Even though you may not know what DNS (domain name system) protection is for cybersecurity, it’s at the forefront of mobile security conversations because it provides the best security through the cloud.
- DNS security as a partner’s first choice, not an afterthought
Most people know network security is stationary, and focuses on firewalls and endpoint protection. For example, when workers access the internet from hardwired connections docked to their workstations, these security solutions monitor data packets to keep malicious traffic off devices and networks. With network security, workers can find peace of mind.
However, as mobile devices and cloud services gain popularity in the workplace, and as more people work remotely, it changes everything in cybersecurity. Gartner posits, for instance, that 25% of all corporate data traffic now bypasses perimeter security. DNS (domain name system) protection in its simplest form provides the optimal cybersecurity for mobile platforms through the cloud.
- VPNs aren’t always a viable solution
In the Bring Your Own Device (BYOD) world, mobile security resolved the mobile and cloud security dilemma by requiring all corporate mobile users to log onto VPNs (virtual private networks) for internet access and other communications. Unfortunately, VPNs slow down productivity and require extra steps of logging in, which is why workers avoid using them.
Also, some workers don’t use VPNs because they assume their companies are monitoring their networking activity when it occurs over the private networks. In fact, 75% of IT security decision-makers said their companies track VPN usage, Cisco research finds. However, the top explanation for avoiding the VPN, as cited by 58% of end users, was that “the VPN isn’t necessary to accomplish my task(s).”
- The cloud solution with DNS for mobile
Why is DNS better for mobile cybersecurity?
Most workers won’t know what an attack looks like, so that’s why the ability to implement DNS-layer security is valuable because it helps companies identify internet infrastructure and activities that are associated with attack staging and execution. For example, early phases of an attack often involve a redirect link to a malicious web domain. Most workers not knowing about this attack will open this link, email or message.
Ideally, DNS-level protection would identify dangerous domains and traffic, blocking the download of a malicious file or preventing suspect IP connections from being established before it reaches workers. Security at the DNS layer can also foil the command-and-control (C2) callbacks necessary to exfiltrate data from an organization’s systems by blocking the callbacks over any port or protocol.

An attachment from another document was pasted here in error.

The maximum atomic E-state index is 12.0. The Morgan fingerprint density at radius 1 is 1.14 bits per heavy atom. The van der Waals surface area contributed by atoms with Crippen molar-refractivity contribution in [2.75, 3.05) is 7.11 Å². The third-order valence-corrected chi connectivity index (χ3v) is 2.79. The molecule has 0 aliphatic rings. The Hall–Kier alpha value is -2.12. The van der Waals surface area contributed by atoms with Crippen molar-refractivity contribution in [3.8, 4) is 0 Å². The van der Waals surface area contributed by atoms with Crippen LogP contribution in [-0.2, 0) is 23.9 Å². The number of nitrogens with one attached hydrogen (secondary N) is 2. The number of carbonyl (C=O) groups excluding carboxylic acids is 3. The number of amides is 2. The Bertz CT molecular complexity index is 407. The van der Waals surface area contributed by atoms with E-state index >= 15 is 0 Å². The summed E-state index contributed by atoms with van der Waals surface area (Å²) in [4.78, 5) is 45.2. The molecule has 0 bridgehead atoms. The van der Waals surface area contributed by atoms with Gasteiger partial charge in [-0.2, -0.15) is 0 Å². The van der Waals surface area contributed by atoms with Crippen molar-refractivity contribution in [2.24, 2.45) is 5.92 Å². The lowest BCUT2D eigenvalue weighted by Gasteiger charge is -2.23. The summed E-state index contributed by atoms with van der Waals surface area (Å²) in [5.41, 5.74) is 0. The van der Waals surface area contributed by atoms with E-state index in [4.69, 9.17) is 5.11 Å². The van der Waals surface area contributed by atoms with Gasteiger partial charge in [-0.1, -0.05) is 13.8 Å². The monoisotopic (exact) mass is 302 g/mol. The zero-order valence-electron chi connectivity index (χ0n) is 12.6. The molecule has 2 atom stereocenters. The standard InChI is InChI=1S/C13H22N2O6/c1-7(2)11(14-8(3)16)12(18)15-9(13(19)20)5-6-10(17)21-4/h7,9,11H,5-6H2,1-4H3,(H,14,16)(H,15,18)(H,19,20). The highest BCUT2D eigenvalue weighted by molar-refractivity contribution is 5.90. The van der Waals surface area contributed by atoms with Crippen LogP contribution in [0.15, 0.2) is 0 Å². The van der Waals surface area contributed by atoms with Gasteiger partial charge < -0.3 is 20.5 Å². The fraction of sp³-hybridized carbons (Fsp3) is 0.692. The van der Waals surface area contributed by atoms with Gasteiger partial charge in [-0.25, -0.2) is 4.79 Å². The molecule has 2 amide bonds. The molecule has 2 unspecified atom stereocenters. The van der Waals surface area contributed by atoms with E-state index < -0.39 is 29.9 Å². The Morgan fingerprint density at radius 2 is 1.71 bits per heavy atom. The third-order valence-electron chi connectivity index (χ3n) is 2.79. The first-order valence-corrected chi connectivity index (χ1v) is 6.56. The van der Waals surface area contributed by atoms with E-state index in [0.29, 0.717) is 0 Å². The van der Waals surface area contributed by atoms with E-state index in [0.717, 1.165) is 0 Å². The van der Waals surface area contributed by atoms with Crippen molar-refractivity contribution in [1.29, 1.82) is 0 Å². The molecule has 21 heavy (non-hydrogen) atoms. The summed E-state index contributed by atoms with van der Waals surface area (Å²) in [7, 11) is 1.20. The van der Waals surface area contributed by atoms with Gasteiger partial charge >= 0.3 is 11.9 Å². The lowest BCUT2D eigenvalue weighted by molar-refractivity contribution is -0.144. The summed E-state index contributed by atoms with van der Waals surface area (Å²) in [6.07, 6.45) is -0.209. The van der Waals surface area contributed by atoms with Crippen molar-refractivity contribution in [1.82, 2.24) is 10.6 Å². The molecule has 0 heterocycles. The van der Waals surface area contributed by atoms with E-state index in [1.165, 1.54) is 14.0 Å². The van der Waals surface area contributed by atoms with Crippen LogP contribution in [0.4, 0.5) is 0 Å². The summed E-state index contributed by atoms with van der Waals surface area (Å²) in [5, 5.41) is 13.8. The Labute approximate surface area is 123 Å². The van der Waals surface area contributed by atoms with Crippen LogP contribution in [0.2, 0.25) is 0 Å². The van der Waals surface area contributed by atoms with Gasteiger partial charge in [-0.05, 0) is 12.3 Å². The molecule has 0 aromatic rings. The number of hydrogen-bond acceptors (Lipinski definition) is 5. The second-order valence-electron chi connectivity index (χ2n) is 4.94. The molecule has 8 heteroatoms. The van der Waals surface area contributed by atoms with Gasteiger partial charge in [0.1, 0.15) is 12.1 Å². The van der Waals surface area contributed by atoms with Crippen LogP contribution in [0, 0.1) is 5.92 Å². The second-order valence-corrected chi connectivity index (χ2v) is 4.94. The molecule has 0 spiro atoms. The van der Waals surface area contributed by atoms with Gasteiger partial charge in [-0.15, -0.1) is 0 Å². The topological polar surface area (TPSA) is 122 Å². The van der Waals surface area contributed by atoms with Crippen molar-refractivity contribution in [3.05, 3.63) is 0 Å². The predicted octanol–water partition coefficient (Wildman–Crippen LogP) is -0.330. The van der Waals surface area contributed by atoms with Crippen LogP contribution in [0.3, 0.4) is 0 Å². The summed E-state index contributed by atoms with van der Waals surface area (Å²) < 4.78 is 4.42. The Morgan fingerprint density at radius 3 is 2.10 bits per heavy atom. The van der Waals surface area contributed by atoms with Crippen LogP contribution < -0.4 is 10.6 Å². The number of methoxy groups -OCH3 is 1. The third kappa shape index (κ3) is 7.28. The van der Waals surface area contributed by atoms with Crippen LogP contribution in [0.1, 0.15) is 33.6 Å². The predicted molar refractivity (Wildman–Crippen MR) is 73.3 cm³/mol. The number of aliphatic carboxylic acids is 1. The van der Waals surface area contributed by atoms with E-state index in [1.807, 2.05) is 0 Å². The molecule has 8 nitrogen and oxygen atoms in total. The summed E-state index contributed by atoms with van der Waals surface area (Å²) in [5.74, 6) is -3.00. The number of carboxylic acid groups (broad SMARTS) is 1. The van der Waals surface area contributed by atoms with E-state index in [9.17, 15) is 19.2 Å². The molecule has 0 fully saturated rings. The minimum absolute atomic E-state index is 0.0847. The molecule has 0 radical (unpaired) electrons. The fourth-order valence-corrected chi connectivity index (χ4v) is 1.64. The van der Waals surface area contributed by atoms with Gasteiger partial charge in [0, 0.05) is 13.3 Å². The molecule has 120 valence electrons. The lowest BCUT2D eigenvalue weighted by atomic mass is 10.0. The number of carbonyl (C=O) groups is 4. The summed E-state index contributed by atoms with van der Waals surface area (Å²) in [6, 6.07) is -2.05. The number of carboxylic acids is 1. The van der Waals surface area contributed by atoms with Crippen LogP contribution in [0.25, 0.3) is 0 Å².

To be effective, a DNS-layer solution must be able to distinguish legitimate domains and actions from those that are known or suspected to be malicious. This includes the chance for broad and deep visibility into the internet to see where attacks are being staged. Most companies can’t afford to implement this type of security within their IT department to avoid DDoS and Man In The Middle (MITM) attacks. That’s why DNS security within a cloud service keeps costs down and eliminates complex on-premises deployments from the IT department.
- Cisco Umbrella implements DNS-layer security in minutes
Cisco Umbrella provides mobile cybersecurity with DNS in the cloud for companies of all sizes. It’s best for organizations with many remote and mobile workers. The Umbrella global network, which comprises 25 data centers around the world, is the network on which Cisco’s recursive DNS service is built. It resolves 120 billion internet requests from 85 million users around the world every day. Umbrella enforces security at the DNS and IP layers, preventing malicious IP connections from being established or malware from being downloaded.
- Cisco Umbrella and the Ingram Micro Cloud Marketplace are a winning combination
Ingram Micro Cloud partners now have access to Cisco Umbrella via the Ingram Micro Cloud Marketplace.
“To sell Umbrella, partners just need to go to Cisco.com, create a login name and password and register,” says Ryan Genco, security business development manager at Cisco. “Ingram Micro partners have two options they can sell customers: the Professional package or the Insights package. Both packages are sold as a one-year renewable subscription and are geared toward customers with between 10 and 99 users. The Insights package includes a few additional security features such as IoT usage risk reporting and log retention with Amazon Web Services integration.”
Selling Umbrella is made even easier with a no-risk, 14-day trial, says Genco. “Partners just need to direct their customers to signup.umbrella.com to provision their free trial. No credit card or phone call is required.” For additional information, partners should contact Ingram Micro’s Cisco Services team at 1-800-456-8000, ext. 76475.